Of books & men

Out of my charity, lest I confuse one sort with another, I try to arrange my enemies in three distinct groups: 1. psychotics (with that “cold look”), 2. neurotics (with that “haunted look”), and 3. common fools. This last group can pull a wide variety of faces. So can the first two, for that matter, but the eyes are the windowpanes of the soul. This is why I grant blind people a pass; but am deeply suspicious of those wearing sunglasses.

In email, it is often hard to tell one from another. This gives psychotics and neurotics a head start. In a combox, however, the answer is likely to suggest itself right away, and we learn that the proportion of the deranged in our society is even higher than we guessed on our last city stroll.

Among philosophers, Henri Bergson was no hero of mine, but he had his moments, and one of them was when he explained to a young visitor why he attended philosophical congresses.

“Sometimes,” Bergson said, “I have spent weeks, months, trying to master the sophisticated jargon and complicated system of one of my contemporaries. But one glance at his face and I know that I’ve been wasting my time.”

His visitor, the young T.E. Hulme, recommended his own method. It was to skip forward through a book to the last couple of pages. This is where the point of the exercise will be revealed, and if it is “the usual” — more sludge out of the long pipe — one may then omit reading all the previous pages.

My beloved Doctor Johnson, who resembled Hulme in size and tone, had similar methods for “tearing the heart out of a book,” while browsing in his friends’ libraries. It was he who when once asked for an opinion, said, “I’d rather praise the book than read it.”

Cast once as a generator of “Brief Notices,” I remembered him, and was able to write about twenty reasonably polite one-paragraph reviews of the latest academic blockbusters in the course of a lazy afternoon. Out of my ethical sense, I avoided repeating anything in the dust-cover blurbs. One must have principles. And like Mencken, I refused to review any book without an index. (This means avoiding novels.)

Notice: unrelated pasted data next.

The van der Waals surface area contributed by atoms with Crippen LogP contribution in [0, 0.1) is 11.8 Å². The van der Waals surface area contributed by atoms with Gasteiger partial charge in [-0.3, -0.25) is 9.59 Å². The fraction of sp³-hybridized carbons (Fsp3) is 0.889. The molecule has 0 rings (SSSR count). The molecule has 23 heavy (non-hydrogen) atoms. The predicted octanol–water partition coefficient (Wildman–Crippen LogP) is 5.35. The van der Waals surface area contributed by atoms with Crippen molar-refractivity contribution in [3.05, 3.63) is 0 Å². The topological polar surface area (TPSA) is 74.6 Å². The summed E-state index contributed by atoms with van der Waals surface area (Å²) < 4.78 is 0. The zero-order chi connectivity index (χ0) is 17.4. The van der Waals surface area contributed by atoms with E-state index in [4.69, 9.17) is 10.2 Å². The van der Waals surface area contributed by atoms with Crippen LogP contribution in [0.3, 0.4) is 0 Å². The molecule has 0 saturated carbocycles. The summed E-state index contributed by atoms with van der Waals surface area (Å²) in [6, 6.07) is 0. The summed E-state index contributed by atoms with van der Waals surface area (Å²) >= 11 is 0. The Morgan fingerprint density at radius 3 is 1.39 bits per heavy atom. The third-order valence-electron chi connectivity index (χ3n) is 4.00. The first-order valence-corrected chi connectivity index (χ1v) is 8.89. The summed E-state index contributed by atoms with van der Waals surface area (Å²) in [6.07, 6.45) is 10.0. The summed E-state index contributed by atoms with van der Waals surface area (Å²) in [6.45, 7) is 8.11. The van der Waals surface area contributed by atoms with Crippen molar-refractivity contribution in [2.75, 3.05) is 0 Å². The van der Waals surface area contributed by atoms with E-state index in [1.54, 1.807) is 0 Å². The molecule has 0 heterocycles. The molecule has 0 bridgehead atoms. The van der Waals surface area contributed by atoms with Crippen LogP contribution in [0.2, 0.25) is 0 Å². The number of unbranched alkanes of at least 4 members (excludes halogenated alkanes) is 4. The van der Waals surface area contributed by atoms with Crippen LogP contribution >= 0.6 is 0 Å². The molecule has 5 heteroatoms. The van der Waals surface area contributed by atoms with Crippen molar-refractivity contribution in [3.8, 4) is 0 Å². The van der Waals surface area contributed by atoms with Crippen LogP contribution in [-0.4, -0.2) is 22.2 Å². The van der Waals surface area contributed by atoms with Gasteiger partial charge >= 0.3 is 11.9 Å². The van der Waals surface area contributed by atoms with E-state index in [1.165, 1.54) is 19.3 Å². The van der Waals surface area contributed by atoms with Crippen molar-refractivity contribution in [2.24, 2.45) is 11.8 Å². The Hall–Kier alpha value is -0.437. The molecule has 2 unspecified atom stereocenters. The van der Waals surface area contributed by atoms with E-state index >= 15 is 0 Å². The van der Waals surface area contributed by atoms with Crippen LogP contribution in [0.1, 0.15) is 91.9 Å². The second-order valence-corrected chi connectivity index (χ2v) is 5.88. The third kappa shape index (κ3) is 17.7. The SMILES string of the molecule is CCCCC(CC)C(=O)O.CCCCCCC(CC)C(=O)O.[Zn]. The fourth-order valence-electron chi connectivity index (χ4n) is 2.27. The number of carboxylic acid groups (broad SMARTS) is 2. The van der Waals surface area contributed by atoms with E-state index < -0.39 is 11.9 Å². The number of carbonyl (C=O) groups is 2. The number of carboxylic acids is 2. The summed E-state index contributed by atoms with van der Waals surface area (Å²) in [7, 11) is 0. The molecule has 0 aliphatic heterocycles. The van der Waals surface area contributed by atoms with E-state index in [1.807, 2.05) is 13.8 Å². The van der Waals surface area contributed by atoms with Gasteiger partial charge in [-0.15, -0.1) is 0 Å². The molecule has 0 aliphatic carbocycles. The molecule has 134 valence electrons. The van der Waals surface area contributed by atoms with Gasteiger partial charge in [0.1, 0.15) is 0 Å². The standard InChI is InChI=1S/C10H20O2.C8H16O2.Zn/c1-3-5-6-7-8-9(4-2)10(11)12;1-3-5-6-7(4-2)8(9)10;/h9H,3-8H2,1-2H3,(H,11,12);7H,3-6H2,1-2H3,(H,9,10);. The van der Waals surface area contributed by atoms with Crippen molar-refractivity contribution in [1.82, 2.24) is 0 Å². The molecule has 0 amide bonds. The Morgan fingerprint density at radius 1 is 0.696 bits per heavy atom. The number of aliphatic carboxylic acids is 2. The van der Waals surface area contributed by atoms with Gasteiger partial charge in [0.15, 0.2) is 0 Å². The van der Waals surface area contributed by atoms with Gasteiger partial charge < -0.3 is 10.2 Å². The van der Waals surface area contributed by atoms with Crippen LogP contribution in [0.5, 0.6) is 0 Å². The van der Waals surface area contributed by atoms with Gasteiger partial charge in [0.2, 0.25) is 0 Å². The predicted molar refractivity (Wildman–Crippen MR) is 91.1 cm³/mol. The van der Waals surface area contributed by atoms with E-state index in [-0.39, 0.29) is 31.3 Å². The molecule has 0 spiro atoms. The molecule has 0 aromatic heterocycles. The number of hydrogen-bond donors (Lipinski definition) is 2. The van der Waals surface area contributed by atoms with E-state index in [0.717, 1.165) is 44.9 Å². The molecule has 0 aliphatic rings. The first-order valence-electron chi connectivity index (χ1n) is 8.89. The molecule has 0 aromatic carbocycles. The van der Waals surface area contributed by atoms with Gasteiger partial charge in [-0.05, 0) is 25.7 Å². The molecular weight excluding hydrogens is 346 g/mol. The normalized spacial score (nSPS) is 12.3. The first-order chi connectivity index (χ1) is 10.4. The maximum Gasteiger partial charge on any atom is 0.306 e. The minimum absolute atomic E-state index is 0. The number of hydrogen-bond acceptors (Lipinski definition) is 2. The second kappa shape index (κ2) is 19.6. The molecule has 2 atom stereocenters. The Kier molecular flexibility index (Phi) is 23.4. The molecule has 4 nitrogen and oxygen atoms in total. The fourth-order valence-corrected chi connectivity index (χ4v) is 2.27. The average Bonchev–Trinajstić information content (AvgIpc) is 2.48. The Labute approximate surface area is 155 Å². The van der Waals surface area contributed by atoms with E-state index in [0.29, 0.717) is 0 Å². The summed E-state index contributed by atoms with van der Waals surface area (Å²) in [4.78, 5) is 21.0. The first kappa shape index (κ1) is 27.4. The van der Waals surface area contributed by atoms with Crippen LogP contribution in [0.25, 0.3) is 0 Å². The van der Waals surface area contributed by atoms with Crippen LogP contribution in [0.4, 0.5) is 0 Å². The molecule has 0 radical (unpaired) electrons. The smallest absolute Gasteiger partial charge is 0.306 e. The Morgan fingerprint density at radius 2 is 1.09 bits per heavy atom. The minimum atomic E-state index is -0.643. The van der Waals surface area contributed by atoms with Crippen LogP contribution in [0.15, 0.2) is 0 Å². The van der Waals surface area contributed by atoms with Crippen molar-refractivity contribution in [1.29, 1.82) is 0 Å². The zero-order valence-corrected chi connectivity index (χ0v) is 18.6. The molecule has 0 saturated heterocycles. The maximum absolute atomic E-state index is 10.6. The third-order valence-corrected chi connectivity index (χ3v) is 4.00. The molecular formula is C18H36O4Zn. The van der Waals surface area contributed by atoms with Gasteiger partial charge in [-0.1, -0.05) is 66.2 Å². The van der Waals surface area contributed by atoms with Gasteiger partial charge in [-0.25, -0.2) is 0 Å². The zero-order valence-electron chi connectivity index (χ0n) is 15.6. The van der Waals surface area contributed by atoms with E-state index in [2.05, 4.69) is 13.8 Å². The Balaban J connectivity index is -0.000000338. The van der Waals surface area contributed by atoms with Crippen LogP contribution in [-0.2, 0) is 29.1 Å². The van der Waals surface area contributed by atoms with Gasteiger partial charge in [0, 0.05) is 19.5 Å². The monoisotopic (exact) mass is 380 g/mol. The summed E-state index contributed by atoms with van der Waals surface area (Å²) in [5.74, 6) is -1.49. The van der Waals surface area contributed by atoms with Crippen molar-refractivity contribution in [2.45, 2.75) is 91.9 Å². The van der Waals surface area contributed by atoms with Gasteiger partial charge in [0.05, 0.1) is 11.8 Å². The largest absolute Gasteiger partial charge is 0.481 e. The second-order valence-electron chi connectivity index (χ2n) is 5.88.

Note that an operation requiring ten minutes or less with a printed book, could take half-an-hour or more with a Kindle.

The purpose of short reviews is not to pass final judgement. It is instead to identify the sort of reader to which each work is addressed. Some books are written for psychopaths, some for neurotics, most for common fools. A tiny proportion might possibly repay a closer examination, and these may be removed to another pile, where they will be forgotten.

Perhaps I should amend that. In some cases the purpose of the squib is indeed to pass judgement. I think of Dorothy Parker’s useful 1928 review of The House at Pooh Corner, in the New Yorker magazine: “Tonstant Weader fwowed up.”

Or of Hulme’s more leisurely overview of A Free Man’s Worship, by Bertrand Russell:

“So extremely commonplace, and expressed in such a painful piece of false and sickly rhetoric, that I have not patience to deal with it here.”

But whether one is dealing with books or men, concealment is a nuisance. One really needs to look at a face when communicating, with friend or foe. And words alone, without even the inflection of a voice, are a lot of trouble.